Hanoi is the capital, and one of the most popular cities to visit in Vietnam.
The Temple of Literature, an ancient complex that is both a temple and an academy, is one of the most famous attractions and places of history the city has to offer.
It’s a temple dedicated to Confucius, meaning that it’s a place where scholars and students formerly lived and studied.
Beginning in 1076, the imperial academy opened and began to enroll students.
The Temple of Literature is neatly organized in a series of courtyards, each courtyard leading further and further into the temple and finally to an area that housed shrines and many statues including one of Confucius himself (see below).
The construction is based on the temple in China where Confucius was born.
The grounds of the temple are lush and green with big beautiful trees and gardens.
You can browse around all the courtyards at your own pace. I enjoyed looking at the stone steles which are all lined up under an awning when you enter the complex.
Known as the Stelae of Doctors, there are 82 (though there were formerly 116) of these stone engravings which have a turtle as a foundation. The steles were created as a way to encourage students to pursue knowledge and to continue learning.
The Chinese writings on these stones steles have been a significant source of information into the past lives and culture of Vietnam nearly 1000 years ago.
These steles also include information about students and those who graduated from the academy.
In the fourth of five courtyards is where the main temple is located. On either side of the main shrine there are two halls that were used to honor some of the most faithful Confucian followers.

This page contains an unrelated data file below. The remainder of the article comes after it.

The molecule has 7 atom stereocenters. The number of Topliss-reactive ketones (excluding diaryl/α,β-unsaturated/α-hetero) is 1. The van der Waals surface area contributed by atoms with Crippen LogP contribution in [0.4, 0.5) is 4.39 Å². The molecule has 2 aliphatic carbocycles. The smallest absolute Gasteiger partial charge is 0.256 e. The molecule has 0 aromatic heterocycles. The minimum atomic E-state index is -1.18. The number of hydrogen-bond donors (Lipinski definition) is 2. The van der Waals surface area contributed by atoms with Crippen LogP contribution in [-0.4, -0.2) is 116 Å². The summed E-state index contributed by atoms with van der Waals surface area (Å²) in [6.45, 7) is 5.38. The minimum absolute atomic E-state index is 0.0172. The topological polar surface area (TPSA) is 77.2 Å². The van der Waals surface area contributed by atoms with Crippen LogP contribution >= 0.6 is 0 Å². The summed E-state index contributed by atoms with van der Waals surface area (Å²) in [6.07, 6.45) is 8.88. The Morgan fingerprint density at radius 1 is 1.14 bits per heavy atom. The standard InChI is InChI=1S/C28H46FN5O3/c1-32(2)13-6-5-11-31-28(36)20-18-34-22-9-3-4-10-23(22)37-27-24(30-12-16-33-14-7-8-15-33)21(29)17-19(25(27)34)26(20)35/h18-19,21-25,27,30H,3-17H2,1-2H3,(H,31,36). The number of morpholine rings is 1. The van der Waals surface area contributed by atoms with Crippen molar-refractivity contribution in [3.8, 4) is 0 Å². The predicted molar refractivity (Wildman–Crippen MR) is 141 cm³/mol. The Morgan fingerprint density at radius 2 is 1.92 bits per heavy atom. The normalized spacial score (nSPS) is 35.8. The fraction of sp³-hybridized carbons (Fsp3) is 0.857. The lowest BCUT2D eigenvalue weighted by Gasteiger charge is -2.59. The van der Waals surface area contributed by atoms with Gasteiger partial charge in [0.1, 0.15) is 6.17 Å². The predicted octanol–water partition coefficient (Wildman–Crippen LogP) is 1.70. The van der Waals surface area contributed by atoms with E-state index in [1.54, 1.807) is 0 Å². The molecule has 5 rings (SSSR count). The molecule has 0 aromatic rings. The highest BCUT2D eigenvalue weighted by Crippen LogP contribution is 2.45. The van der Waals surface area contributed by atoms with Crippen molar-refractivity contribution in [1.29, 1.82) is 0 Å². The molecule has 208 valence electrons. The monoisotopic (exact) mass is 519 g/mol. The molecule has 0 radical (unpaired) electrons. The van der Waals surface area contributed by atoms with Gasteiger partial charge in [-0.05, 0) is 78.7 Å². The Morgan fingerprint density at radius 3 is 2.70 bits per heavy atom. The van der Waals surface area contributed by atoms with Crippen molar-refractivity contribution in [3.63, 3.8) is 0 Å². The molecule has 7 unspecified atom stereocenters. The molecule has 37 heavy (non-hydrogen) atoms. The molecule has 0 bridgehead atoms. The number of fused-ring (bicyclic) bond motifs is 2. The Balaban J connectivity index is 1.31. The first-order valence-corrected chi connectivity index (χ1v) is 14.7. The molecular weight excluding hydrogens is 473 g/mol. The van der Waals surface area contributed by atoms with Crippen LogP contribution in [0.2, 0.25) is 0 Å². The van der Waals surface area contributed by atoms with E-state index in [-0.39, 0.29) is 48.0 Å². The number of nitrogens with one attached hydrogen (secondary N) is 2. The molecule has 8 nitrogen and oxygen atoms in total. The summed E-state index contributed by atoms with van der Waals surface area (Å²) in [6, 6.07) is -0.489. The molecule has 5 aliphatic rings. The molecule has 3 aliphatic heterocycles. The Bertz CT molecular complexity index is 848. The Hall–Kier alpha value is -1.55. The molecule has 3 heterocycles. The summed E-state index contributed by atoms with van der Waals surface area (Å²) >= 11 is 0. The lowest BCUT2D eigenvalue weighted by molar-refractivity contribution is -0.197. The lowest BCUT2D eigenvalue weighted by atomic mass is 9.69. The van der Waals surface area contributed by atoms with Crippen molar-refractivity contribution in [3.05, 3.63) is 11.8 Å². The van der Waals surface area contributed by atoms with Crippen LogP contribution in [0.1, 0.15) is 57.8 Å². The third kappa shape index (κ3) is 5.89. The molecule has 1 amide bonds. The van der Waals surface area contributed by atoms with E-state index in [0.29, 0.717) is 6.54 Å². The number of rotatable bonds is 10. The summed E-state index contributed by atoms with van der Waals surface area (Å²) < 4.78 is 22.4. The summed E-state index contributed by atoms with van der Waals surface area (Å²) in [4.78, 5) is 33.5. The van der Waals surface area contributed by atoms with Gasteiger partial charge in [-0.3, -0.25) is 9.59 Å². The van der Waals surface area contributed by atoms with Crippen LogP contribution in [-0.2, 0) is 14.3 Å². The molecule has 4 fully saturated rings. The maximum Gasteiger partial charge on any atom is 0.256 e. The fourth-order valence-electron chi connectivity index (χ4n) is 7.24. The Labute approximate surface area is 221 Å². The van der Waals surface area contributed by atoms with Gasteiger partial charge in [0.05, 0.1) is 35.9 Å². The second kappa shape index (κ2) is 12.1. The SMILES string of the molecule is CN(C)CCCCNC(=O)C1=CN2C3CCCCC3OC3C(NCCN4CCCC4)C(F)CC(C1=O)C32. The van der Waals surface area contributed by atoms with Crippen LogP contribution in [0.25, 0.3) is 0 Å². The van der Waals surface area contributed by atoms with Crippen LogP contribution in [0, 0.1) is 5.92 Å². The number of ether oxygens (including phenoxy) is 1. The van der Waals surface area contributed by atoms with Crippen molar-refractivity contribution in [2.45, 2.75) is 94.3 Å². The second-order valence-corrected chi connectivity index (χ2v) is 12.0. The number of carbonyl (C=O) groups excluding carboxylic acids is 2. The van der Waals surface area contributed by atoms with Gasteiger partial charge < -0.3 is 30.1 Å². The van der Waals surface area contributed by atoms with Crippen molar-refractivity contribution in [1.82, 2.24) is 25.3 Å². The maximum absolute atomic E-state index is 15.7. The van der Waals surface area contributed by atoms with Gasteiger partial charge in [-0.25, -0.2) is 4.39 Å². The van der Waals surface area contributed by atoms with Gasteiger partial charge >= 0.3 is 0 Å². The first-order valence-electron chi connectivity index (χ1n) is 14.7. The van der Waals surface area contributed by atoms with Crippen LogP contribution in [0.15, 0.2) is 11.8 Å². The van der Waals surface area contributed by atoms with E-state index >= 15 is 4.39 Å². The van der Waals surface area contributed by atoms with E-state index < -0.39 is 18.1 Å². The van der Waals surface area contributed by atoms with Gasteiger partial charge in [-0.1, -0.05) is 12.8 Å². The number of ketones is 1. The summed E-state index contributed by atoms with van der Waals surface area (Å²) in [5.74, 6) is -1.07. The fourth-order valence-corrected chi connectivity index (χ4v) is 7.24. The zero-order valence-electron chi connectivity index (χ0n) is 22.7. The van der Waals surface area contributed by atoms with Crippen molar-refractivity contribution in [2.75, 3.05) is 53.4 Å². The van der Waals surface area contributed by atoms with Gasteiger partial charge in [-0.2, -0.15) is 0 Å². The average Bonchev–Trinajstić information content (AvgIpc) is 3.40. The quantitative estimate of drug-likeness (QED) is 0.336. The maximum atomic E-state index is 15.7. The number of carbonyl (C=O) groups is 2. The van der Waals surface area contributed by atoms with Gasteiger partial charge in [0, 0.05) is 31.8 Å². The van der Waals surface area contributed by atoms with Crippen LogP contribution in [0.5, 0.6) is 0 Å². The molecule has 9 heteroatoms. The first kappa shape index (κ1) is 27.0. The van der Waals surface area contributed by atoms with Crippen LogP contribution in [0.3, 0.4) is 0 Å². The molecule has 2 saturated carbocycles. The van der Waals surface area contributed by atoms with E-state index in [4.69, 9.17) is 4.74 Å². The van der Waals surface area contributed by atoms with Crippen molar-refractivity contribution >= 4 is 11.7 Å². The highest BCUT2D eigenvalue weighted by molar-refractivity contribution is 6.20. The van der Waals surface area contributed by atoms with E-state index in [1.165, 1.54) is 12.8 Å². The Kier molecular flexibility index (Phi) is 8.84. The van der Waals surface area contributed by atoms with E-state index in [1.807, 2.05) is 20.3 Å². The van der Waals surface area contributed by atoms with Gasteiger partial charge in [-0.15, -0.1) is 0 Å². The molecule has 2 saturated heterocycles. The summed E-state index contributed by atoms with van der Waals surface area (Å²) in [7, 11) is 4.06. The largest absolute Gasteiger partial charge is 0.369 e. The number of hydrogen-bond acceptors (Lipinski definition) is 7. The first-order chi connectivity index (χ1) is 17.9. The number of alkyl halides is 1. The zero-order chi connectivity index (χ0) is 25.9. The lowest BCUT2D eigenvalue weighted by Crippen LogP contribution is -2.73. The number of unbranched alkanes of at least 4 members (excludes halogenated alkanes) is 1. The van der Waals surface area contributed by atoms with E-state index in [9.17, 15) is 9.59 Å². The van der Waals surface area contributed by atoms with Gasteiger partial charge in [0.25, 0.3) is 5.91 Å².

At the front of the courtyard, surrounded by statues and burning incense was the elaborate statue of Confucius himself.
As a Confucian temple, Confucius was not only studied, but also worshipped at this temple.
Just outside of the main shrine were some cabinet displays of old clothes, pens, notebooks, and a few small personal belongings from students who had attended the imperial academy.
Like any historical site that I visit, while I enjoy the overall attraction, I really like to pay attention to the small details. It’s the small things that can really make a place stand out and be worth visiting.
The Temple of Literature is packed with symbols and details that are easy to miss, but if you look in the right places, they can make the experience more rewarding.
The dragons on top of the roof carved from stone are in place according Feng shui and give the building protection, not so much from human enemies, but from natural things like fires and other devastating disasters.
After spending a few hours walking around the Temple of Literature, we were quite hungry.
Luckily after just a few moments of searching I located a local restaurants serving Vietnamese noodles.
It didn’t take long before I was seated in front of a piping hot bowl of chicken pho and ready to dig in!
Be sure to include the Temple of Literature on your tour of Hanoi.
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